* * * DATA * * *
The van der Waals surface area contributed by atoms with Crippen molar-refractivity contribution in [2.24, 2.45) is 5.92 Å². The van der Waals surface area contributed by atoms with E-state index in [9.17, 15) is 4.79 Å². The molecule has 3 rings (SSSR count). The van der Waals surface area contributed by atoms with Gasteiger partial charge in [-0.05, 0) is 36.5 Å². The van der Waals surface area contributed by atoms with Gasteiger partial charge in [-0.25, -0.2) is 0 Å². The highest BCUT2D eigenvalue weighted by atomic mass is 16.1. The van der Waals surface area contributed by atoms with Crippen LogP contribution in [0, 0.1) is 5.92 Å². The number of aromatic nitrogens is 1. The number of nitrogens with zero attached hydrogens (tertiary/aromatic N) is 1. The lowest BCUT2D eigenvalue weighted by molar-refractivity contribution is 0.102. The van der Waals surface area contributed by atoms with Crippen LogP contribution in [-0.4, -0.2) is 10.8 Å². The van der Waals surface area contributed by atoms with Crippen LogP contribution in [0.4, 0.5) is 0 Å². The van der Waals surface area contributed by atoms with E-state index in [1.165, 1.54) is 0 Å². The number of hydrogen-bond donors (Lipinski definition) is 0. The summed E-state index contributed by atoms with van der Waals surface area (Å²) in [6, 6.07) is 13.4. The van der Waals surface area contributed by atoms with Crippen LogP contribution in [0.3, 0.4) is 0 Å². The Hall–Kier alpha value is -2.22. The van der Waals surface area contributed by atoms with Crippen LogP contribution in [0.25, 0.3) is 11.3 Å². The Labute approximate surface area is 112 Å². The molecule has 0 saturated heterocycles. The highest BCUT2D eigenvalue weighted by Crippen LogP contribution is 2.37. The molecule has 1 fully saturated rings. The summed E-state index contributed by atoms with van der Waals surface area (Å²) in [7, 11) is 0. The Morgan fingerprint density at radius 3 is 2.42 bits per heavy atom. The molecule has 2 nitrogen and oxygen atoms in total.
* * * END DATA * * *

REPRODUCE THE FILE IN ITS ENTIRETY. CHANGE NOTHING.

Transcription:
The van der Waals surface area contributed by atoms with Crippen molar-refractivity contribution in [2.24, 2.45) is 5.92 Å². The van der Waals surface area contributed by atoms with E-state index in [9.17, 15) is 4.79 Å². The molecule has 3 rings (SSSR count). The van der Waals surface area contributed by atoms with Gasteiger partial charge in [-0.05, 0) is 36.5 Å². The van der Waals surface area contributed by atoms with Gasteiger partial charge in [-0.25, -0.2) is 0 Å². The highest BCUT2D eigenvalue weighted by atomic mass is 16.1. The van der Waals surface area contributed by atoms with Crippen LogP contribution in [0, 0.1) is 5.92 Å². The number of aromatic nitrogens is 1. The number of nitrogens with zero attached hydrogens (tertiary/aromatic N) is 1. The lowest BCUT2D eigenvalue weighted by molar-refractivity contribution is 0.102. The van der Waals surface area contributed by atoms with Crippen LogP contribution in [-0.4, -0.2) is 10.8 Å². The van der Waals surface area contributed by atoms with Crippen LogP contribution in [0.4, 0.5) is 0 Å². The van der Waals surface area contributed by atoms with E-state index in [1.165, 1.54) is 0 Å². The number of hydrogen-bond donors (Lipinski definition) is 0. The summed E-state index contributed by atoms with van der Waals surface area (Å²) in [6, 6.07) is 13.4. The van der Waals surface area contributed by atoms with Crippen LogP contribution in [0.3, 0.4) is 0 Å². The Hall–Kier alpha value is -2.22. The van der Waals surface area contributed by atoms with Crippen LogP contribution in [0.25, 0.3) is 11.3 Å². The Labute approximate surface area is 112 Å². The molecule has 0 saturated heterocycles. The highest BCUT2D eigenvalue weighted by Crippen LogP contribution is 2.37. The molecule has 1 fully saturated rings. The summed E-state index contributed by atoms with van der Waals surface area (Å²) in [7, 11) is 0. The Morgan fingerprint density at radius 3 is 2.42 bits per heavy atom. The molecule has 2 nitrogen and oxygen atoms in total.